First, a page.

It would allow kids to continue their education, and give them a sense of normality.
Help doctors and nurses access medical records and following patients’ cases.
Track family members that have been separated, so they can reunite.

all it would need would be the DAPP, internet connection and the patient remembering some official ID number…

But I think I’m deviating the conversation, so I will stop here. But hey, this thing has lots of pottential for emergency situations…

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I think it is really important to efficiently recover from disasters, and I know that medical assistance and education are priorities in crises; but I also firmly believe that it is important to offer “cultural relief” too. Idle hands get in trouble, especially if there isn’t anything else to do / if one can’t leave the refugee center. Being creative and enjoying the fruits of cultural endeavor are what make us human. Medicine just keeps us alive and education, well I won’t even go there…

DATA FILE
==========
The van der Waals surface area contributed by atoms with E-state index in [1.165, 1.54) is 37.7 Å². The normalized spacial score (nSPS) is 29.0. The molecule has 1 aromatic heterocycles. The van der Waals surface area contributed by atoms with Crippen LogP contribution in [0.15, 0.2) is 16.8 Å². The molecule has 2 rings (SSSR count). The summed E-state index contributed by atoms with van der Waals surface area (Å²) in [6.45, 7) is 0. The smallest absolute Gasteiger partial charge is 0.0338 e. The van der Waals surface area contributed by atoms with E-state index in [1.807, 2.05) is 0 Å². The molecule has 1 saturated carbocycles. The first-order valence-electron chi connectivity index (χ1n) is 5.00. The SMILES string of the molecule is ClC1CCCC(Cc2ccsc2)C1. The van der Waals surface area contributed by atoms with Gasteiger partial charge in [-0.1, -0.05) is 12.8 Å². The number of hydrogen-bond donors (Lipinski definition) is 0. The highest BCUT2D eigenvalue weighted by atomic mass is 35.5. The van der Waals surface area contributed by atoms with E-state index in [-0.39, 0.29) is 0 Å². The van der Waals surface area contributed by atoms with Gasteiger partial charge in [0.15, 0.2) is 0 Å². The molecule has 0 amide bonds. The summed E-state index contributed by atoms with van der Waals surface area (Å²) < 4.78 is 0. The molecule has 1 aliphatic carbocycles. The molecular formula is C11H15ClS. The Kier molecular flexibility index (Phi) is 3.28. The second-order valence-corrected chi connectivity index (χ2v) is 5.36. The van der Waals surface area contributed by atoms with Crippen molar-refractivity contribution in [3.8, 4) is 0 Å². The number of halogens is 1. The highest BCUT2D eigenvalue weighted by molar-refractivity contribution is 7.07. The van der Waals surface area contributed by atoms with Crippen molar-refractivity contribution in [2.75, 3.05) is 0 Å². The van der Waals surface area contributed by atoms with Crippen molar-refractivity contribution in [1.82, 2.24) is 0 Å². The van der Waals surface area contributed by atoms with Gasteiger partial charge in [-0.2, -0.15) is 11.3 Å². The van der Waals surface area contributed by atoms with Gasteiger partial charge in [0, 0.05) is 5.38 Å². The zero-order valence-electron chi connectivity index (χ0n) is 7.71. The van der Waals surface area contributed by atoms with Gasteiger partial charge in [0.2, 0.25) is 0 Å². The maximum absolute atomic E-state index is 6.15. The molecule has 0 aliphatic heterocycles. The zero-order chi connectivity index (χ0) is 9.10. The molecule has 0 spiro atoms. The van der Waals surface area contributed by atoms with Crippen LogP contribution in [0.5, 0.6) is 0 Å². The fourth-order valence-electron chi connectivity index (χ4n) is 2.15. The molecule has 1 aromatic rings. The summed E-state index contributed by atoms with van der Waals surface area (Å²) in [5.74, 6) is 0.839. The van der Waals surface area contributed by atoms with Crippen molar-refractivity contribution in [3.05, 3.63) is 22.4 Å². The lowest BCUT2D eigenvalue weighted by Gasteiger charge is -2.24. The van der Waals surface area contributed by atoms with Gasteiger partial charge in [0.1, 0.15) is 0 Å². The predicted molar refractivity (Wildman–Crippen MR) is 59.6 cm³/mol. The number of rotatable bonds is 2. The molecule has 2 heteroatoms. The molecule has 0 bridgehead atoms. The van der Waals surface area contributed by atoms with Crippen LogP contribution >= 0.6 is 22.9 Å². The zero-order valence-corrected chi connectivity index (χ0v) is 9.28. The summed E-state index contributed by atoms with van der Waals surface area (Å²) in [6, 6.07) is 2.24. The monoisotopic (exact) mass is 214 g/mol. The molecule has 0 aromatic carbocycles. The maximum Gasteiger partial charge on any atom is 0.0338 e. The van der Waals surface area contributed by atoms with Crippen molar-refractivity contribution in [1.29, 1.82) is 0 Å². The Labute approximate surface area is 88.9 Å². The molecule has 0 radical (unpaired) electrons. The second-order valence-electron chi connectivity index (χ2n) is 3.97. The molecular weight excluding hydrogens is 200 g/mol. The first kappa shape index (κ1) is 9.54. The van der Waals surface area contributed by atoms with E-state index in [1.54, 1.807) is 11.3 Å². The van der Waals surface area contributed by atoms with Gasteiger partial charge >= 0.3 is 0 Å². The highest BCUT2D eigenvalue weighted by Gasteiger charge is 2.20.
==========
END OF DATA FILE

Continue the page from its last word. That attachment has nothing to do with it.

So, in my opinion, cultural activity is super important to restore as soon as possible. Fix what you can and then make more short films. :smiley:


Optimally there’s zero practical distance between these “educational” and “cultural” informational use cases. One example is our past partner I mentioned above Internet-In-A-Box, which enables offline or local-only mesh access to compressed caches of free Internet resources. One of the “educational” resources included is a large collection of Khan Academy videos. There are other online video based courses, and I know of many people who watch them for fun, just like you might joyfully partake in any other nonfiction media or documentaries.